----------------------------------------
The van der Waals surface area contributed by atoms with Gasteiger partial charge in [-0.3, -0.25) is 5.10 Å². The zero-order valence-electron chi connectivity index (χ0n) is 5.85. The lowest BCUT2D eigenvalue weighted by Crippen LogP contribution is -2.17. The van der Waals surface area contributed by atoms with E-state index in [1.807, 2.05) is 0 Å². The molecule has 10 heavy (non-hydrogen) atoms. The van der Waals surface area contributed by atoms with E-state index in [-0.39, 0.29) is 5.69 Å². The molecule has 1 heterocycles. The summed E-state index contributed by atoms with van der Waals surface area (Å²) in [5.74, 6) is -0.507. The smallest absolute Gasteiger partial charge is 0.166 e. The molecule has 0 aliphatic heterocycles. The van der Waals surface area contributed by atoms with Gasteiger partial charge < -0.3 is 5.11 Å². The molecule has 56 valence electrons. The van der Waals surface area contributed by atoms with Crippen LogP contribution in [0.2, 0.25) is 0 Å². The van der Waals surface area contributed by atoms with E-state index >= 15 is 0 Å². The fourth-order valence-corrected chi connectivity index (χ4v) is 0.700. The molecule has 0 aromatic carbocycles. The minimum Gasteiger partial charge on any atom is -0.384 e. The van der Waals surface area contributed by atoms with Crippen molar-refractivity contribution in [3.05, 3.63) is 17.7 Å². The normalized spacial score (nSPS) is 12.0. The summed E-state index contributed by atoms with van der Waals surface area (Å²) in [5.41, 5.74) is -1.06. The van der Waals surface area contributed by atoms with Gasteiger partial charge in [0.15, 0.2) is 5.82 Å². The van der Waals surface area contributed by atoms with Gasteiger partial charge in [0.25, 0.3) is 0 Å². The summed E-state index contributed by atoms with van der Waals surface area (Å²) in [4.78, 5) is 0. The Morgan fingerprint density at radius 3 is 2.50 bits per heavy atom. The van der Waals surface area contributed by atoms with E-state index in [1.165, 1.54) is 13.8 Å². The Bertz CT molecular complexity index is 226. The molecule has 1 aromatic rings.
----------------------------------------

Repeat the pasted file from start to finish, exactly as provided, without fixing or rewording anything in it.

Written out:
The van der Waals surface area contributed by atoms with Gasteiger partial charge in [-0.3, -0.25) is 5.10 Å². The zero-order valence-electron chi connectivity index (χ0n) is 5.85. The lowest BCUT2D eigenvalue weighted by Crippen LogP contribution is -2.17. The van der Waals surface area contributed by atoms with E-state index in [1.807, 2.05) is 0 Å². The molecule has 10 heavy (non-hydrogen) atoms. The van der Waals surface area contributed by atoms with E-state index in [-0.39, 0.29) is 5.69 Å². The molecule has 1 heterocycles. The summed E-state index contributed by atoms with van der Waals surface area (Å²) in [5.74, 6) is -0.507. The smallest absolute Gasteiger partial charge is 0.166 e. The molecule has 0 aliphatic heterocycles. The van der Waals surface area contributed by atoms with Gasteiger partial charge < -0.3 is 5.11 Å². The molecule has 56 valence electrons. The van der Waals surface area contributed by atoms with Crippen LogP contribution in [0.2, 0.25) is 0 Å². The van der Waals surface area contributed by atoms with E-state index >= 15 is 0 Å². The fourth-order valence-corrected chi connectivity index (χ4v) is 0.700. The molecule has 0 aromatic carbocycles. The minimum Gasteiger partial charge on any atom is -0.384 e. The van der Waals surface area contributed by atoms with Crippen molar-refractivity contribution in [3.05, 3.63) is 17.7 Å². The normalized spacial score (nSPS) is 12.0. The summed E-state index contributed by atoms with van der Waals surface area (Å²) in [5.41, 5.74) is -1.06. The van der Waals surface area contributed by atoms with Gasteiger partial charge in [0.15, 0.2) is 5.82 Å². The van der Waals surface area contributed by atoms with Gasteiger partial charge in [0.25, 0.3) is 0 Å². The summed E-state index contributed by atoms with van der Waals surface area (Å²) in [4.78, 5) is 0. The Morgan fingerprint density at radius 3 is 2.50 bits per heavy atom. The van der Waals surface area contributed by atoms with E-state index in [1.165, 1.54) is 13.8 Å². The Bertz CT molecular complexity index is 226. The molecule has 1 aromatic rings.